Well, no one saw this one coming — except for maybe Willam herself.
“Will you please step forward?” RuPaul asked the controversial queen at the very end of last night’s new episode of RuPaul’s Drag Race, sending what should have been the routine elimination of Phi Phi O’Hara or Sharon Needles into a totally different — and weird — direction.
It was on
ly after Willam — who was actually the winner of the night’s fremeny challenge, alongside partner Latrice Royale — came back to the front of the stage that — SPOILER ALERT — it was revealed that she was being disqualified from the show. “It has come to my attention that you have broken the rules,” RuPaul told Willam. “Your actions have consequences, and I’m afraid I have no choice.”
There were several very odd parts to the whole episode-ending sequence: Just minutes before this shocking revelation, Willam took a moment to step to the edge of the runway and puke — in front of her fellow contestants and the judging panel. (Disqualified because she barfed in public?) And then, after she was kicked off the show, there was no explanation about what rules she had broken, by her or RuPaul or anyone connected with the show.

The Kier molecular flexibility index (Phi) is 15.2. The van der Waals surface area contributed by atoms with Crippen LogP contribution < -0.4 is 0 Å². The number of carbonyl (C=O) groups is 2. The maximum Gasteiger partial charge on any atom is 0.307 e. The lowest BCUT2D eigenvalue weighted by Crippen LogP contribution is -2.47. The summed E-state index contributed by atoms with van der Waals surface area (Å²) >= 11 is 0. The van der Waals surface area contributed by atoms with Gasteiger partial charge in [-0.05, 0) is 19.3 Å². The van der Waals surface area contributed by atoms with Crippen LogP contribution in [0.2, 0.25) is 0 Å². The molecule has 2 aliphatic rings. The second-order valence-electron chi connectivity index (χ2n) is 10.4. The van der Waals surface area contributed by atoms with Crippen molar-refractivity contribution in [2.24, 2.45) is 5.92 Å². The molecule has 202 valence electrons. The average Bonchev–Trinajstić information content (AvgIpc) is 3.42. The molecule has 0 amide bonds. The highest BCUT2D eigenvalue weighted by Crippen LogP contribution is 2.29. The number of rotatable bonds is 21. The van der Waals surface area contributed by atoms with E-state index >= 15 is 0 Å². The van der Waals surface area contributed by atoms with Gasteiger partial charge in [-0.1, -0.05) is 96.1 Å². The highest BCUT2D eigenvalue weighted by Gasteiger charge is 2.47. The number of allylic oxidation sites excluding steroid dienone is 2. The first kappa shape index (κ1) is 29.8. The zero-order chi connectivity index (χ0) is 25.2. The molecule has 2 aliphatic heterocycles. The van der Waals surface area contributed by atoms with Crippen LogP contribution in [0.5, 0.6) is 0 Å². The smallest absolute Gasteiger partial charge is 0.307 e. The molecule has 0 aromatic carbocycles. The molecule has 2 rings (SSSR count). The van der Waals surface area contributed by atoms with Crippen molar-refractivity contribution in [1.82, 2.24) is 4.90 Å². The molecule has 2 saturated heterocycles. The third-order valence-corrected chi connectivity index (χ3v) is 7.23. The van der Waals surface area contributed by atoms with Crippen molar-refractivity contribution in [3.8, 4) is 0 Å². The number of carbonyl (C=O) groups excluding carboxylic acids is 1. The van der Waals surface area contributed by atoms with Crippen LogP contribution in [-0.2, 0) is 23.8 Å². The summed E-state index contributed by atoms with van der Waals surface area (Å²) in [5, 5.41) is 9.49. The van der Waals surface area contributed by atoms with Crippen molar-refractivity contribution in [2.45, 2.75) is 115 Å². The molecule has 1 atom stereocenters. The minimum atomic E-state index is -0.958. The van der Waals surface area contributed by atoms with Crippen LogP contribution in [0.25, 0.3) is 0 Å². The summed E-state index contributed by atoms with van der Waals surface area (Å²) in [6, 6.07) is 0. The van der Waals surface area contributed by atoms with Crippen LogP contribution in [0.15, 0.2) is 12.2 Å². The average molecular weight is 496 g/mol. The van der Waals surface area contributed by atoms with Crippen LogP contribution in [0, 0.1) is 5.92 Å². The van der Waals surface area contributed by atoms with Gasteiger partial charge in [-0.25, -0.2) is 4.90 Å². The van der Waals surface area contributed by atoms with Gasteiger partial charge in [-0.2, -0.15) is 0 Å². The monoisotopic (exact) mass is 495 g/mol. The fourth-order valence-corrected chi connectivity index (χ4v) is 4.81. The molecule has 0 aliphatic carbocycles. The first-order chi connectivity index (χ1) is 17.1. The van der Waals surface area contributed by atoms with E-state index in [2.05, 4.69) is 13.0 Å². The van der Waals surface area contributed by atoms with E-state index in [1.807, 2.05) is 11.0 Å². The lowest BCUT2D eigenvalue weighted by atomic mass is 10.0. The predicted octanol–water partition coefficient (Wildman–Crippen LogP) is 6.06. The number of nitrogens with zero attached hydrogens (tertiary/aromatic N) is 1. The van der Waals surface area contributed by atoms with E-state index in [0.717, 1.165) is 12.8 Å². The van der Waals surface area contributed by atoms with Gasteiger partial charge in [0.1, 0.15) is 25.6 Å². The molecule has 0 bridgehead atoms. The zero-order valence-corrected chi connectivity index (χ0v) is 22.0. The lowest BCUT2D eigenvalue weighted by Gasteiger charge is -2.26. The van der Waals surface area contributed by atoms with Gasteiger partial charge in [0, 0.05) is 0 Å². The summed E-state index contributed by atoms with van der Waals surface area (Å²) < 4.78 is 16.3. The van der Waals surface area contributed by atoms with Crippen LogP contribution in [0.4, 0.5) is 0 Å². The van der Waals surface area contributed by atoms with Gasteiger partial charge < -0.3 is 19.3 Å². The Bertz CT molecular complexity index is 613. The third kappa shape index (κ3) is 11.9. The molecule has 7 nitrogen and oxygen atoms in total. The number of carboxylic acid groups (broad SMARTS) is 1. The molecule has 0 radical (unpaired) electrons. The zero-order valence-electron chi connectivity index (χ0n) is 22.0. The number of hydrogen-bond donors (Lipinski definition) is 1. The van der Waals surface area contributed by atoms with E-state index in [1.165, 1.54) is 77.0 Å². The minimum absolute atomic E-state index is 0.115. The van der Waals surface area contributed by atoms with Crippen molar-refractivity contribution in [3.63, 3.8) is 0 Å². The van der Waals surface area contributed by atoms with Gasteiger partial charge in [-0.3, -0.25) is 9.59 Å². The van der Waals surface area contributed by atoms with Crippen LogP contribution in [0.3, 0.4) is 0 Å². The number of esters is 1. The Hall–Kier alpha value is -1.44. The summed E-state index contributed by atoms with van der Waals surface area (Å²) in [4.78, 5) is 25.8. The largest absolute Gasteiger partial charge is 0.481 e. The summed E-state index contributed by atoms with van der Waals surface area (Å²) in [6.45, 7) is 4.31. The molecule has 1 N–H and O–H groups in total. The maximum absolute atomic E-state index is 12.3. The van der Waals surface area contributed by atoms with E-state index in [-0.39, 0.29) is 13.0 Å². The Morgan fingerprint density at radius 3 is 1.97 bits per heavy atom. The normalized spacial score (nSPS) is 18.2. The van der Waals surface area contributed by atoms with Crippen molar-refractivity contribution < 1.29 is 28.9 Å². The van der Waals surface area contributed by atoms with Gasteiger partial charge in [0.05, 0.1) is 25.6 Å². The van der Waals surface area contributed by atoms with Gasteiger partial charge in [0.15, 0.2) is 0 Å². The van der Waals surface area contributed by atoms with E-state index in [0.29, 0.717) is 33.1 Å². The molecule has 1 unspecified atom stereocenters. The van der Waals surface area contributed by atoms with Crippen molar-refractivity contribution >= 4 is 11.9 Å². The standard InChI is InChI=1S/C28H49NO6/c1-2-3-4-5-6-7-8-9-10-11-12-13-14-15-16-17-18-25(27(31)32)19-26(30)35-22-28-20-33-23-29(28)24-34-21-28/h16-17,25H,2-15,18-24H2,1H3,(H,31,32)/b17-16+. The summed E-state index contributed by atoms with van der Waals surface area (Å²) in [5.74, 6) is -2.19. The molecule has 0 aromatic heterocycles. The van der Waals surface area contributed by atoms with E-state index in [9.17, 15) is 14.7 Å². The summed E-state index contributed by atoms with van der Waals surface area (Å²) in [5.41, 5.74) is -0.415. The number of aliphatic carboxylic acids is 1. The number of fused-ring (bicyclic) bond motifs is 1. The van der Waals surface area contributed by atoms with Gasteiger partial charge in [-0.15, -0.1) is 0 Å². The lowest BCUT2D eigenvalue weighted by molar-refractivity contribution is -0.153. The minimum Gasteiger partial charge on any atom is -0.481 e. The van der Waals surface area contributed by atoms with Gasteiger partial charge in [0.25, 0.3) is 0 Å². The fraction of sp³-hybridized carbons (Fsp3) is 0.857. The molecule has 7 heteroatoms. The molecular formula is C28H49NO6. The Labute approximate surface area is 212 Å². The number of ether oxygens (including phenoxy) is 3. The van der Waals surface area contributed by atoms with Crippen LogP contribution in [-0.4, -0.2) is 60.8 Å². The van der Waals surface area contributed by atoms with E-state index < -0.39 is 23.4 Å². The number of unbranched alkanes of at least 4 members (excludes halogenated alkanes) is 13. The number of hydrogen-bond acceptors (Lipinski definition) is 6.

In fact, Willam seemed flip about the whole situation. “I broke the rules,” she said on the episode, before rubbing her butt on the mirror in the workroom where she also left a goodbye message for her fellow contestants, “but I’m a big boy dressed in big girls clothes. Regrets kind of like a fool’s game. I can’t change anything that I did, and there’s no point in dwelling on it.” The good news? Phi Phi O’Hara and — bless, bless, bless! — Sharon Needles are safe.
But — like you — we here at EW are still confused about what, exactly, happened. Which is why we checked in with Willam herself to see what she had to say about the night’s events. She’s just as cagey as you might expect — and the answers are still very unclear, outside of the realization that this is all likely just a big publicity ploy for her and her new single — but read on to hear Willam talk about last night, her portrayal on the show, who she’s rooting for now, and what she’ll be shilling next.